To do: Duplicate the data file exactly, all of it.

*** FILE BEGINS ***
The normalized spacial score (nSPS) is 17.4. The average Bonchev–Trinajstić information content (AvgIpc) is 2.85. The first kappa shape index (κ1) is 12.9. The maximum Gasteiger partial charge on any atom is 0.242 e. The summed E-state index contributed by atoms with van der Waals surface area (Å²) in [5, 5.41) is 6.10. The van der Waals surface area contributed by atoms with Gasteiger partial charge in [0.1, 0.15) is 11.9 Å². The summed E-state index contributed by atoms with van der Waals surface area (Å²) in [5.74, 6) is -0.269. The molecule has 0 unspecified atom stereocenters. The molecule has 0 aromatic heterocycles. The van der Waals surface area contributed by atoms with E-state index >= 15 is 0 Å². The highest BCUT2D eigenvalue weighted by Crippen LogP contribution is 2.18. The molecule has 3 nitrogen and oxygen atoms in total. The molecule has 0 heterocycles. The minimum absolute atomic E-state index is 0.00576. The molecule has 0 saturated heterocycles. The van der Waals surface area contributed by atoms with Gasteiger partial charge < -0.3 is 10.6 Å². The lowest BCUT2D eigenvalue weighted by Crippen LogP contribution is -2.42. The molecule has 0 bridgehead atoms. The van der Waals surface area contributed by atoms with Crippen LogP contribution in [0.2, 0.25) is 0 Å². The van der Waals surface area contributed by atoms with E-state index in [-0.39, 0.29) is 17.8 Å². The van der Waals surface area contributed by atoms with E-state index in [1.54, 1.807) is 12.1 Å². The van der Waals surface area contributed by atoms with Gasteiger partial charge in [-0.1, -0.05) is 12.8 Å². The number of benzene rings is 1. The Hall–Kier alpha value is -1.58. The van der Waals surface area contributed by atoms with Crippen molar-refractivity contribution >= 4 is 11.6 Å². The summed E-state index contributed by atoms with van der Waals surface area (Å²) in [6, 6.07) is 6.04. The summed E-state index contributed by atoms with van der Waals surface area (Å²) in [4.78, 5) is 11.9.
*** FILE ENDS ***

The normalized spacial score (nSPS) is 17.4. The average Bonchev–Trinajstić information content (AvgIpc) is 2.85. The first kappa shape index (κ1) is 12.9. The maximum Gasteiger partial charge on any atom is 0.242 e. The summed E-state index contributed by atoms with van der Waals surface area (Å²) in [5, 5.41) is 6.10. The van der Waals surface area contributed by atoms with Gasteiger partial charge in [0.1, 0.15) is 11.9 Å². The summed E-state index contributed by atoms with van der Waals surface area (Å²) in [5.74, 6) is -0.269. The molecule has 0 unspecified atom stereocenters. The molecule has 0 aromatic heterocycles. The van der Waals surface area contributed by atoms with E-state index >= 15 is 0 Å². The highest BCUT2D eigenvalue weighted by Crippen LogP contribution is 2.18. The molecule has 3 nitrogen and oxygen atoms in total. The molecule has 0 heterocycles. The minimum absolute atomic E-state index is 0.00576. The molecule has 0 saturated heterocycles. The van der Waals surface area contributed by atoms with Gasteiger partial charge < -0.3 is 10.6 Å². The lowest BCUT2D eigenvalue weighted by Crippen LogP contribution is -2.42. The molecule has 0 bridgehead atoms. The van der Waals surface area contributed by atoms with Crippen LogP contribution in [0.2, 0.25) is 0 Å². The van der Waals surface area contributed by atoms with E-state index in [-0.39, 0.29) is 17.8 Å². The van der Waals surface area contributed by atoms with E-state index in [1.54, 1.807) is 12.1 Å². The van der Waals surface area contributed by atoms with Gasteiger partial charge in [-0.1, -0.05) is 12.8 Å². The number of benzene rings is 1. The Hall–Kier alpha value is -1.58. The van der Waals surface area contributed by atoms with Crippen molar-refractivity contribution >= 4 is 11.6 Å². The summed E-state index contributed by atoms with van der Waals surface area (Å²) in [6, 6.07) is 6.04. The summed E-state index contributed by atoms with van der Waals surface area (Å²) in [4.78, 5) is 11.9.